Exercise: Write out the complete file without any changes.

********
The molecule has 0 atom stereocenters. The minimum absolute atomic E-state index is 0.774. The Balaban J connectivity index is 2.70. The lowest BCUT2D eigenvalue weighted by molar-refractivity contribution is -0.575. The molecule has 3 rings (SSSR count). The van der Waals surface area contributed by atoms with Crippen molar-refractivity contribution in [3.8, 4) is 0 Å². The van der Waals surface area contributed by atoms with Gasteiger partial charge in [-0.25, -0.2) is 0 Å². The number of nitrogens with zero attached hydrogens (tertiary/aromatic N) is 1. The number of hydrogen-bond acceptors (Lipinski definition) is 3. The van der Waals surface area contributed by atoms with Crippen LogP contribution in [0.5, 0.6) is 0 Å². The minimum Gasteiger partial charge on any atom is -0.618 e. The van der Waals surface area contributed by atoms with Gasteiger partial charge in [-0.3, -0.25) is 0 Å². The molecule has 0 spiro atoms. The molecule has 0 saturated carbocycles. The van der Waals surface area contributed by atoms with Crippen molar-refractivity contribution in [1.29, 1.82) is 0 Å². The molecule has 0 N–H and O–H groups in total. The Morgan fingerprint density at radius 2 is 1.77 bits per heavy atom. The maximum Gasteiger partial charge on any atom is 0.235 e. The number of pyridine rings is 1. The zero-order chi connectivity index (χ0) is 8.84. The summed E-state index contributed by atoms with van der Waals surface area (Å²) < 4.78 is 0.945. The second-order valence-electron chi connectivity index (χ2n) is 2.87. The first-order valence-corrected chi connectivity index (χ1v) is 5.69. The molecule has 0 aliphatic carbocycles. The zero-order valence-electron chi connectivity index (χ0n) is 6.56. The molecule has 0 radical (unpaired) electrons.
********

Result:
The molecule has 0 atom stereocenters. The minimum absolute atomic E-state index is 0.774. The Balaban J connectivity index is 2.70. The lowest BCUT2D eigenvalue weighted by molar-refractivity contribution is -0.575. The molecule has 3 rings (SSSR count). The van der Waals surface area contributed by atoms with Crippen molar-refractivity contribution in [3.8, 4) is 0 Å². The van der Waals surface area contributed by atoms with Gasteiger partial charge in [-0.25, -0.2) is 0 Å². The number of nitrogens with zero attached hydrogens (tertiary/aromatic N) is 1. The number of hydrogen-bond acceptors (Lipinski definition) is 3. The van der Waals surface area contributed by atoms with Crippen LogP contribution in [0.5, 0.6) is 0 Å². The minimum Gasteiger partial charge on any atom is -0.618 e. The van der Waals surface area contributed by atoms with Gasteiger partial charge in [-0.3, -0.25) is 0 Å². The molecule has 0 spiro atoms. The molecule has 0 saturated carbocycles. The van der Waals surface area contributed by atoms with Crippen molar-refractivity contribution in [1.29, 1.82) is 0 Å². The molecule has 0 N–H and O–H groups in total. The Morgan fingerprint density at radius 2 is 1.77 bits per heavy atom. The maximum Gasteiger partial charge on any atom is 0.235 e. The number of pyridine rings is 1. The zero-order chi connectivity index (χ0) is 8.84. The summed E-state index contributed by atoms with van der Waals surface area (Å²) < 4.78 is 0.945. The second-order valence-electron chi connectivity index (χ2n) is 2.87. The first-order valence-corrected chi connectivity index (χ1v) is 5.69. The molecule has 0 aliphatic carbocycles. The zero-order valence-electron chi connectivity index (χ0n) is 6.56. The molecule has 0 radical (unpaired) electrons.